Media Contact: Ruth Cummins at 601-984-1104 or email@example.com.
Jackson resident Veronica Lane started smoking when she was 12, and it took the better part of 40 years for her to get tobacco out of her life for good.
“My mom and dad used to smoke. They’d give me a cigarette to light for them on the stove, and I’d take a puff,” said Lane, 53, an advocate for Disability Rights Mississippi.
Her parents kicked the habit in the 1980s. “I wasn’t ready to quit,” Lane said. But two decades later, “it seemed like it was controlling me. I started not liking the smell. I would spray myself with perfume.”
A little more than a year ago, the Jackson resident sought help at the ACT Center for Tobacco Treatment, Education and Research at the University of Mississippi Medical Center.
She hasn’t smoked since. And although her husband hasn’t made the decision to quit, she’s working toward making her home a smoke-free zone.
Lane would join the 80 percent of Mississippi households that don’t allow smoking in the dwelling, up from 40 percent in 1991, the Atlanta-based Centers for Disease Control says in a just-released report on U.S. smoking trends.
Thomas Payne, ACT Center director
And although 25 percent of Mississippians 18 and over smoke cigarettes – that’s about 625,000 of the state’s adult population of 2.5 million – the latest figures are significant and reflect changing attitudes about smoking, said Dr. Thomas Payne, ACT Center director.
Nationally, about 18 percent of adults are smokers, and 21 percent use some form of tobacco.
“Everyone knows it’s not good for you, and now we’re seeing that smokers understand there are risks associated with second-hand smoke, and often try to not subject others to it,” said Payne, a professor of otolaryngology and communicative sciences.
About half of Mississippians who smoke don’t allow it in their homes, the CDC study shows. That’s because smokers are more readily admitting that they’re putting both themselves and others at risk, Payne said.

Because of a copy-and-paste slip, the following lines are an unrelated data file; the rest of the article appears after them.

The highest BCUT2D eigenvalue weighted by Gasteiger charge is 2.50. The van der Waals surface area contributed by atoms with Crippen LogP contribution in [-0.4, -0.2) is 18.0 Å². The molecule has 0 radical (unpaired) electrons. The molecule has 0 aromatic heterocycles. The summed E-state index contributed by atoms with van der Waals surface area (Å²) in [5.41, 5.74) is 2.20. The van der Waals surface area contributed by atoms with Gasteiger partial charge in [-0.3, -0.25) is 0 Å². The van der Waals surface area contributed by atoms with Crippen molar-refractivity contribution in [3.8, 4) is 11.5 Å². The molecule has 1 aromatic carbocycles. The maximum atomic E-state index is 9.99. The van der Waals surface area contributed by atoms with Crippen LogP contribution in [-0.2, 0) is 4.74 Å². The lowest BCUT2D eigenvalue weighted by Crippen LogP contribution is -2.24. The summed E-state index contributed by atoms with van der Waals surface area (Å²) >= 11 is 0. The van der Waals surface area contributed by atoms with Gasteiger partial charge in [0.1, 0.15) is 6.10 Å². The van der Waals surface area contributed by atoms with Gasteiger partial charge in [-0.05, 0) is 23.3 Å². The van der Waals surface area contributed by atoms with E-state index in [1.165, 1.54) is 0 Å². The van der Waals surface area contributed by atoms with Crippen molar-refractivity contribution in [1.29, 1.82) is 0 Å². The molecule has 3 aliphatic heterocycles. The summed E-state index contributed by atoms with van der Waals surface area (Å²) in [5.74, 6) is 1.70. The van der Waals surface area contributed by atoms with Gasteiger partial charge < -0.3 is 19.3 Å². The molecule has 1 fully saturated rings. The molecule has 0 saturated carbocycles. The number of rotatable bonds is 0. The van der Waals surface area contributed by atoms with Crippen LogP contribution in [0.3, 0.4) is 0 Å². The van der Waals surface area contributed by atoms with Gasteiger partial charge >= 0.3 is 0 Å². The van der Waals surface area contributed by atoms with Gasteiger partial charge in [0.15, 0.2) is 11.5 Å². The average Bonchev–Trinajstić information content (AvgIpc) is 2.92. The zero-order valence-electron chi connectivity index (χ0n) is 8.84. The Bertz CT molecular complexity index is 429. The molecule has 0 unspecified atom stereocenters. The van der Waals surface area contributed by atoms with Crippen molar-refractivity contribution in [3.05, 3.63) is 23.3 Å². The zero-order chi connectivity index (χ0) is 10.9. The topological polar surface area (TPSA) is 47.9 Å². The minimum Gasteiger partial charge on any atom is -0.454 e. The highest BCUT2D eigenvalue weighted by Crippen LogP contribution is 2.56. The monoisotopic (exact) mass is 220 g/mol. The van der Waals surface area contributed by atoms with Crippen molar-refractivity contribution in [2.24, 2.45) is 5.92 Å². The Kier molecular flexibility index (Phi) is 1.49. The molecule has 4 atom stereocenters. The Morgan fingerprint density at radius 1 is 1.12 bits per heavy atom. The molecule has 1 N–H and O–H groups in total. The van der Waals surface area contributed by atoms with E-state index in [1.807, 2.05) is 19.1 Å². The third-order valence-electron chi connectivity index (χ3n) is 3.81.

That’s the case with Lane. Diabetes and hypertension run in her family, and she doesn’t want to become the next victim. “I want to have a life change,” Lane said. “That’s why I’m going about it slowly.”
With help from the ACT Center, Ludlow resident Pam Davis hasn’t lit up since April of 2013 – and that’s after smoking for 39 of her 60 years. She lost her husband, a smoker, to lung cancer in 2008.
“For my health, I had to,” said Davis, a senior ambulatory operations director at UMMC. “I want to live to be with my kids, and to see my granddaughter.”
Davis and her husband proclaimed their home smoke-free in 2006. “That was before I quit, and even when my late husband was still alive,” she said. A nasty respiratory virus in September 2013 only strengthened her resolve. “I can’t further damage my lungs,” she said.
The ACT Center plays a unique role in driving the percentages and helping tobacco users quit. With nine locations statewide, the center is Mississippi’s only smoking treatment, education and research program of its kind. Services are free to those who have no health insurance, and the Center also picks up most or all of the costs a patent’s insurance doesn’t cover.
“Every year in the Unites States, at least 50 percent of smokers try to quit smoking,” Payne said. “Research shows that when you randomly ask smokers if they’d like to quit, a resounding 70 percent say yes – that they’d quit today, if they believed it would work. And while it is very important for people try to quit, without assistance, only 3 or 4 percent are successful long term.”
Over the years, Lane stopped and started back, over and over again. When she turned to the ACT Center, “I had the willingness to quit, but I just needed the push and the hope. That’s what they gave me.”